So, faced with the increasing disorder and futility of the senseless and immoral war with which this administration has burdened the nation, and confronted with the probability that the elections (worthless as they are) will probably not even be a technical success, the plan seems to be “hope for the best.” Quite frankly, we could have done that two years ago and spared Iraq and our armed forces the death and destruction of this war. Since we now know, and even the government finally admits, there are no weapons of mass destruction in Iraq and there were none for many years prior to the invasion, it is even more painfully obvious that it was not we, the opponents of the war, who were operating solely on a hope and a prayer in the formulation of our views.
Hope itself is a wonderful thing, a theological virtue that is at the heart of living a faithful and God-pleasing life, but it is not a cure to earthly ills by itself. It provides men with the heart and spirit to confront their temptations and struggles, but without the rightly ordered soul and obedient will to make use of this virtue it cannot bear fruit. It is the conviction that God’s design will prevail–it is not a license to act the fool and expect God to deliver one from the folly.
We venerate Fools-in-Christ, but not because they are actually senseless or buffoonish, but because they show us the vanity of the world and represent a higher surrender to the will of God than most people, caught up in the vice of self-esteem, can ever imagine. The foolishness to the Greeks is actually wisdom–this is the great subversion of earthly pretensions by Divine truth. The Fathers do not urge us to abandon foresight, but to not pretend that our foresight alone is in any way sufficient. Instead of this sober path, we see the stumbling of people drunk on their own propaganda and misinformation. We see Mr. Bush trusting in a faulty mechanism of political organisation to work in spite of all obstacles and to serve as the basis for the solution of all of Iraq’s problems. Like any other idol, it is mute and lifeless and will provide nothing to the one who hopes in it. Only a fool would hope in deliverance from such a shoddy process, especially in the midst of a war.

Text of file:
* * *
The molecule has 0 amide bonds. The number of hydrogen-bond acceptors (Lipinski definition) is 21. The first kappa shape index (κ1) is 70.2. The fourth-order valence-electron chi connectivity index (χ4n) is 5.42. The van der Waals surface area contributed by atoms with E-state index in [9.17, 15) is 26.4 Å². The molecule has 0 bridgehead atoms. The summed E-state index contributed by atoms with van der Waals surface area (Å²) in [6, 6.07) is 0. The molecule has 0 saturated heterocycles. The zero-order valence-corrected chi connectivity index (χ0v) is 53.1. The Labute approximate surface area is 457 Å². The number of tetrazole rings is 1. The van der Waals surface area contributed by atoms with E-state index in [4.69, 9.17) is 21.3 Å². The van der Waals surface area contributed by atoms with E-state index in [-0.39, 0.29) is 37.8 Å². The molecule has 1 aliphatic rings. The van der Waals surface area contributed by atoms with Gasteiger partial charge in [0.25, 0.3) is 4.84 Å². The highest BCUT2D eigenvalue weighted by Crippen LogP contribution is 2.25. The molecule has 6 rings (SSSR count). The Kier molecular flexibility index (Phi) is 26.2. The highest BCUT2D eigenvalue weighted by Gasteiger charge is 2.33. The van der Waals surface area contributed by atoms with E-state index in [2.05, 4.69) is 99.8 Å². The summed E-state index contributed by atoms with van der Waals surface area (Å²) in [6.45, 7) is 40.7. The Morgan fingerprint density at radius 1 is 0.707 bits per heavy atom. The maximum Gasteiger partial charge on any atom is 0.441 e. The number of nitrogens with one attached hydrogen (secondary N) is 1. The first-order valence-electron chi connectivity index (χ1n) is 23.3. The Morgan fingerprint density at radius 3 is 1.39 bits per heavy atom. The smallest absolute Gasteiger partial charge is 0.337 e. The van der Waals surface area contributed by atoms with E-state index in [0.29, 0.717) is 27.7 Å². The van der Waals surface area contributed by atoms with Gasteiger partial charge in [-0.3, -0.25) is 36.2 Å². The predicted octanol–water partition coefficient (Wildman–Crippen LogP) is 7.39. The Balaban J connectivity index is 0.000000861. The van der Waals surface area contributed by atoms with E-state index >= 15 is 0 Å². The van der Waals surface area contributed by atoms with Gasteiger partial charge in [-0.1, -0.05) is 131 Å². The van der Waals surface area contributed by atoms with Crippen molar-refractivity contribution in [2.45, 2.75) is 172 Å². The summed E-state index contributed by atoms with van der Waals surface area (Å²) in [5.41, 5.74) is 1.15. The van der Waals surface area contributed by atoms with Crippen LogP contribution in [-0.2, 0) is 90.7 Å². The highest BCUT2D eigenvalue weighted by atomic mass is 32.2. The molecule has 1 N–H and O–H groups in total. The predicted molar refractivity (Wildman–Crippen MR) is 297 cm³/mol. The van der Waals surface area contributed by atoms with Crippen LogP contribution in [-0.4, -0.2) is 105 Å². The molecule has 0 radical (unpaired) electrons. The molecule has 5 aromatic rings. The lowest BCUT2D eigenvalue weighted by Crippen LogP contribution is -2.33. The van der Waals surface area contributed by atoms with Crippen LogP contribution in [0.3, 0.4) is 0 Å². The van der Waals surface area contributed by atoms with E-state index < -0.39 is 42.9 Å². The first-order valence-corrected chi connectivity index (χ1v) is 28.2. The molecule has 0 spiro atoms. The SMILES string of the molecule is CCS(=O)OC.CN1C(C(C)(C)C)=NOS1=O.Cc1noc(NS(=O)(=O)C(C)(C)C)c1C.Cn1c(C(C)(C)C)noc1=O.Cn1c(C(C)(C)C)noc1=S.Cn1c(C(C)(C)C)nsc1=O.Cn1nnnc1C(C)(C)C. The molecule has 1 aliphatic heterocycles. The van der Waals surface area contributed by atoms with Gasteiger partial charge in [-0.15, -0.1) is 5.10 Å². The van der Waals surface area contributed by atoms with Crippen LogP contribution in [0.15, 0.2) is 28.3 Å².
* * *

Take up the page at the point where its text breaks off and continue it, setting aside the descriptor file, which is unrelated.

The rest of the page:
Someone who attends to the consequences of his decisions or worries about the potential pitfalls of a course of action is not despairing of God’s providence, but understands that he must responsibly fulfill his charge if he is to have any hope of success. This is true of those in government more than most, who have such serious charges to keep. Mr. Bush, in his flight from reality, his insipid wishful thinking and his refusal to acknowledge mistakes and setbacks, has not done his duty to keep that charge. The true faithful servant and the true leader alike do not care for their own reputation in the eyes of men, but attend to their tasks and those entrusted to their care with their success and welfare foremost in mind.